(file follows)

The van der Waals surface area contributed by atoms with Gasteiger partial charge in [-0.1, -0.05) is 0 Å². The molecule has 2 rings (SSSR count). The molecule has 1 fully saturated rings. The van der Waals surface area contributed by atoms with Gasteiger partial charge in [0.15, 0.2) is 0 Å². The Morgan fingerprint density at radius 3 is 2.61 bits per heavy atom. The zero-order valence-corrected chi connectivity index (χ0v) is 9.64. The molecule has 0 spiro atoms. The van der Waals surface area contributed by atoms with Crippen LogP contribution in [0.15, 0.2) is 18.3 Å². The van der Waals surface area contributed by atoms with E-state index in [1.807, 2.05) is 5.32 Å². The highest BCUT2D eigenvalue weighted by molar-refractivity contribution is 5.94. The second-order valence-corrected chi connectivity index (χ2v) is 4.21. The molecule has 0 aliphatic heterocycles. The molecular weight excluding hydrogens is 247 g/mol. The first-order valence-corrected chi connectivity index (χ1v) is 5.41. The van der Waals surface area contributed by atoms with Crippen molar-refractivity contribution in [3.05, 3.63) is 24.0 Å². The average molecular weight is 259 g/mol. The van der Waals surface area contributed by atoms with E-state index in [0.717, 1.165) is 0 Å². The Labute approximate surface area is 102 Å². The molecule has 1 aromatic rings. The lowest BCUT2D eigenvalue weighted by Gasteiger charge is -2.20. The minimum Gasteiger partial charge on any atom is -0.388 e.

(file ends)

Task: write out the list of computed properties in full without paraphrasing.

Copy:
The van der Waals surface area contributed by atoms with Gasteiger partial charge in [-0.1, -0.05) is 0 Å². The molecule has 2 rings (SSSR count). The molecule has 1 fully saturated rings. The van der Waals surface area contributed by atoms with Gasteiger partial charge in [0.15, 0.2) is 0 Å². The Morgan fingerprint density at radius 3 is 2.61 bits per heavy atom. The zero-order valence-corrected chi connectivity index (χ0v) is 9.64. The molecule has 0 spiro atoms. The van der Waals surface area contributed by atoms with Crippen LogP contribution in [0.15, 0.2) is 18.3 Å². The van der Waals surface area contributed by atoms with E-state index in [1.807, 2.05) is 5.32 Å². The highest BCUT2D eigenvalue weighted by molar-refractivity contribution is 5.94. The second-order valence-corrected chi connectivity index (χ2v) is 4.21. The molecule has 0 aliphatic heterocycles. The molecular weight excluding hydrogens is 247 g/mol. The first-order valence-corrected chi connectivity index (χ1v) is 5.41. The van der Waals surface area contributed by atoms with Crippen molar-refractivity contribution in [3.05, 3.63) is 24.0 Å². The average molecular weight is 259 g/mol. The van der Waals surface area contributed by atoms with E-state index in [0.717, 1.165) is 0 Å². The Labute approximate surface area is 102 Å². The molecule has 1 aromatic rings. The lowest BCUT2D eigenvalue weighted by Gasteiger charge is -2.20. The minimum Gasteiger partial charge on any atom is -0.388 e.